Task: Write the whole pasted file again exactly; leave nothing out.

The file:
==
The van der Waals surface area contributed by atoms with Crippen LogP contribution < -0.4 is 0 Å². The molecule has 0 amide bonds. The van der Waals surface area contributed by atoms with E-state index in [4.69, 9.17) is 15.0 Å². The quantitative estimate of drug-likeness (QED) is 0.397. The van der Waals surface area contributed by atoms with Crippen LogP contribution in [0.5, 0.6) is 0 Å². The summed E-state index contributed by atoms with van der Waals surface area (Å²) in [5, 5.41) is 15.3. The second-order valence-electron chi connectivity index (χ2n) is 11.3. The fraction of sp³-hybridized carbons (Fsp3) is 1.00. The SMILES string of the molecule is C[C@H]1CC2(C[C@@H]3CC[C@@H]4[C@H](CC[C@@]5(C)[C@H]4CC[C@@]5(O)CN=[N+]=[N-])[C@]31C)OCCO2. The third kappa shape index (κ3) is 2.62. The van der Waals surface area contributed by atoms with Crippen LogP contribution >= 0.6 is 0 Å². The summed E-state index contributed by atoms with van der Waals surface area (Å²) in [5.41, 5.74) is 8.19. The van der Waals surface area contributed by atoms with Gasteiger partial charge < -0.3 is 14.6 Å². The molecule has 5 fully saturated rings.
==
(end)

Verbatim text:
The van der Waals surface area contributed by atoms with Crippen LogP contribution < -0.4 is 0 Å². The molecule has 0 amide bonds. The van der Waals surface area contributed by atoms with E-state index in [4.69, 9.17) is 15.0 Å². The quantitative estimate of drug-likeness (QED) is 0.397. The van der Waals surface area contributed by atoms with Crippen LogP contribution in [0.5, 0.6) is 0 Å². The summed E-state index contributed by atoms with van der Waals surface area (Å²) in [5, 5.41) is 15.3. The second-order valence-electron chi connectivity index (χ2n) is 11.3. The fraction of sp³-hybridized carbons (Fsp3) is 1.00. The SMILES string of the molecule is C[C@H]1CC2(C[C@@H]3CC[C@@H]4[C@H](CC[C@@]5(C)[C@H]4CC[C@@]5(O)CN=[N+]=[N-])[C@]31C)OCCO2. The third kappa shape index (κ3) is 2.62. The van der Waals surface area contributed by atoms with Crippen LogP contribution >= 0.6 is 0 Å². The summed E-state index contributed by atoms with van der Waals surface area (Å²) in [5.41, 5.74) is 8.19. The van der Waals surface area contributed by atoms with Gasteiger partial charge < -0.3 is 14.6 Å². The molecule has 5 fully saturated rings.